Women ‘surviving & thriving’ in construction – voices of experience
Sometimes it all comes down to ‘suck it up, buttercup,’ says a trailblazer for women in the construction industry.
Former MHCA Chair Colleen Munro told a crowd of mostly women at the Women in Trades conference Wednesday that construction can be a rough place to work and women have to find support and coping skills to battle persistent barriers.
But, Munro said, the ‘buttercup’ poster in her office was hung there mostly for the male employees in her operation. The owner of Hugh Munro Construction believes the better way to resolve issues sometimes is to address them directly and respectfully with your fellow worker. Sometimes letting stuff roll off your back is not a bad idea, either.
No employee should suffer abuse, harassment or disrespect, she stressed – those incidents are real human resources matters that must be addressed by the company.
Nicole Chabot, vice-president of L. Chabot Ent. and Vice-Chair of MHCA, agreed, detailing some real examples of how she personally has had to resolve some incidents through her career with the family business.
Both women said construction was a birthright for them, but the rewards of a career in the area outweigh the barriers, which include stereotyping of women and their roles but also the stereotyping of the construction industry as a place for those not smart enough to go to university.
Chabot stressed that her company, her approach to business is anchored in finding good workers and keeping them – in the end, a business is all about the people.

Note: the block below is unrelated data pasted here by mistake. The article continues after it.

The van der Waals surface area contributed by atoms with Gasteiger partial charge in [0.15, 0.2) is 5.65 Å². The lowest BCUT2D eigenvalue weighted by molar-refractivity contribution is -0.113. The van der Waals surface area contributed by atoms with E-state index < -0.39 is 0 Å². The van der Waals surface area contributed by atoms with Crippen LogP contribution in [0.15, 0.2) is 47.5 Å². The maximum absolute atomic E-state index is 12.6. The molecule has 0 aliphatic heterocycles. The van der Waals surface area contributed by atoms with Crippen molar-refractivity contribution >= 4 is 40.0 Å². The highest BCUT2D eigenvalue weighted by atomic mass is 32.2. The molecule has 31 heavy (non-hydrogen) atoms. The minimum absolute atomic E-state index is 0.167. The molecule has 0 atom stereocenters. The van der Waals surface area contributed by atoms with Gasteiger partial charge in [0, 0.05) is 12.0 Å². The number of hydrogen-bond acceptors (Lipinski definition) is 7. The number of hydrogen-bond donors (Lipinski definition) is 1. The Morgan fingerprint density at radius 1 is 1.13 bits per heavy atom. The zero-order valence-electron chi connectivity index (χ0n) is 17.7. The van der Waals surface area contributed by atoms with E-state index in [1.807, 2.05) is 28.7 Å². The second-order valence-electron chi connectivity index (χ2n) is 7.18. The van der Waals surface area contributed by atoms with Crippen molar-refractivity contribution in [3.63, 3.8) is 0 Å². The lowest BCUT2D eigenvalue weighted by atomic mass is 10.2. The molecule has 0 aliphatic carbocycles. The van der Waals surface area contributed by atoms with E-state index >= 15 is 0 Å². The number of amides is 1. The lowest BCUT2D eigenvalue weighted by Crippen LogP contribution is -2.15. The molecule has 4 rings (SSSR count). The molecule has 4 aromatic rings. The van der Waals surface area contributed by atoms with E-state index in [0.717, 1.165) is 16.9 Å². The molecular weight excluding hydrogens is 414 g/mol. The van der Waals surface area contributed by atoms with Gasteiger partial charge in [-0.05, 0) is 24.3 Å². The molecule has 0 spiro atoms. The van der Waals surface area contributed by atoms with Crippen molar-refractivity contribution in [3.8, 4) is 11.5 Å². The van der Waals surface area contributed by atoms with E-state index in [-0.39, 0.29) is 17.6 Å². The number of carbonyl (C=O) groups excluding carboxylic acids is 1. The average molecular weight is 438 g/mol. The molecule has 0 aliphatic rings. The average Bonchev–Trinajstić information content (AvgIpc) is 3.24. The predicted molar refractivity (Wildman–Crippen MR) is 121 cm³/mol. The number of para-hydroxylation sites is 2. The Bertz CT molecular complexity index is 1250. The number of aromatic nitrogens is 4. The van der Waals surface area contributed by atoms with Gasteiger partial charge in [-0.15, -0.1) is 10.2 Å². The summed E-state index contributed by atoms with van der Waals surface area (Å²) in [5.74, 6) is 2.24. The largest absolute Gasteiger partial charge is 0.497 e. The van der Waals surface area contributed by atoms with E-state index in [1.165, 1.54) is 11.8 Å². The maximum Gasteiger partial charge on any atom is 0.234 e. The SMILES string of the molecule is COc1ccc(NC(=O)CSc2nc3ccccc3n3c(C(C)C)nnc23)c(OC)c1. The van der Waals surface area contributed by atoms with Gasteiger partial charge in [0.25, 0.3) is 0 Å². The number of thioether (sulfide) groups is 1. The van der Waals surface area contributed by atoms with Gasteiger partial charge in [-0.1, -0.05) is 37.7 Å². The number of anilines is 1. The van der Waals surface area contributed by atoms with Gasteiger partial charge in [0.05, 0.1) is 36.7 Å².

Their advice to women for surviving and thriving in the industry is to recognize and use their strengths – physical, mental, emotional and in a variety of life skills – to grab a good-paying job with lots of opportunities.
- cultivate supports at work and at home. Men are increasingly sharing childcare responsibilities but women still bear a disproportionate burden. Kids get sick but an equipment operator can’t just not show up for work
- find other women to share experiences as there are common struggles and “everyone needs a mentor”
Chabot said heavy construction especially has a scarcity of women and it must confront that, which includes accommodating a better work-life balance for employees. But the solution starts very early in the lives of children – our future workers – who rarely see or speak of women in non-traditional jobs.
“You can’t be what you can’t see” is a so true, she noted. “It’s a good career and I don’t think we (the industry) champion that enough.”
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